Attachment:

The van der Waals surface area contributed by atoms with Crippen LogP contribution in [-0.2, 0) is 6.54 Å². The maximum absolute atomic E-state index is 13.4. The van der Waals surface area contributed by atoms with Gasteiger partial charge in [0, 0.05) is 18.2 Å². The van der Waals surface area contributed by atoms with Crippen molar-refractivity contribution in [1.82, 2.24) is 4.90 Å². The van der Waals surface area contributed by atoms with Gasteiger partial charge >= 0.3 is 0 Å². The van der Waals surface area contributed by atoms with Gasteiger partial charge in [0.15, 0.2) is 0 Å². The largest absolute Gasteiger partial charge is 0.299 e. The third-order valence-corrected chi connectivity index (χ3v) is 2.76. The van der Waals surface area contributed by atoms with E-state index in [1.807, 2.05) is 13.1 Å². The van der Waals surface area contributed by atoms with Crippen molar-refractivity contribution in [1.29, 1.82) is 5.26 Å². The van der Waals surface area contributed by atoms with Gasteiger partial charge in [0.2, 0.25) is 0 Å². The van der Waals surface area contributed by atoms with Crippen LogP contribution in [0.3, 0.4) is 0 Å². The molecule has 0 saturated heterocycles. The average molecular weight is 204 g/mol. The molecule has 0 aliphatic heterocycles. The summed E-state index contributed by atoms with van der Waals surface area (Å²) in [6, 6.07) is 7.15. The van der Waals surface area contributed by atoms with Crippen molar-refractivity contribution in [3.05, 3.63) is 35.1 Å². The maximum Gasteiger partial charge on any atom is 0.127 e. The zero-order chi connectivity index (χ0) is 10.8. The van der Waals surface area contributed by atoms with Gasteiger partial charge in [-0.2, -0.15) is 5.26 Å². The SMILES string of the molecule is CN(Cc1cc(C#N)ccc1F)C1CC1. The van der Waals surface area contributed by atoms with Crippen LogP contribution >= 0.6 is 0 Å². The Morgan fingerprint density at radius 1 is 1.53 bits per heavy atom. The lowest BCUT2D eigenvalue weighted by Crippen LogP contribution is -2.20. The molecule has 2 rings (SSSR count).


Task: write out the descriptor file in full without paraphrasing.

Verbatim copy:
The van der Waals surface area contributed by atoms with Crippen LogP contribution in [-0.2, 0) is 6.54 Å². The maximum absolute atomic E-state index is 13.4. The van der Waals surface area contributed by atoms with Gasteiger partial charge in [0, 0.05) is 18.2 Å². The van der Waals surface area contributed by atoms with Crippen molar-refractivity contribution in [1.82, 2.24) is 4.90 Å². The van der Waals surface area contributed by atoms with Gasteiger partial charge >= 0.3 is 0 Å². The van der Waals surface area contributed by atoms with Gasteiger partial charge in [0.15, 0.2) is 0 Å². The largest absolute Gasteiger partial charge is 0.299 e. The third-order valence-corrected chi connectivity index (χ3v) is 2.76. The van der Waals surface area contributed by atoms with E-state index in [1.807, 2.05) is 13.1 Å². The van der Waals surface area contributed by atoms with Crippen molar-refractivity contribution in [1.29, 1.82) is 5.26 Å². The van der Waals surface area contributed by atoms with Gasteiger partial charge in [0.2, 0.25) is 0 Å². The van der Waals surface area contributed by atoms with Crippen LogP contribution in [0.3, 0.4) is 0 Å². The molecule has 0 saturated heterocycles. The average molecular weight is 204 g/mol. The molecule has 0 aliphatic heterocycles. The summed E-state index contributed by atoms with van der Waals surface area (Å²) in [6, 6.07) is 7.15. The van der Waals surface area contributed by atoms with Crippen molar-refractivity contribution in [3.05, 3.63) is 35.1 Å². The maximum Gasteiger partial charge on any atom is 0.127 e. The zero-order chi connectivity index (χ0) is 10.8. The van der Waals surface area contributed by atoms with Gasteiger partial charge in [-0.2, -0.15) is 5.26 Å². The SMILES string of the molecule is CN(Cc1cc(C#N)ccc1F)C1CC1. The van der Waals surface area contributed by atoms with Crippen LogP contribution >= 0.6 is 0 Å². The Morgan fingerprint density at radius 1 is 1.53 bits per heavy atom. The lowest BCUT2D eigenvalue weighted by Crippen LogP contribution is -2.20. The molecule has 2 rings (SSSR count).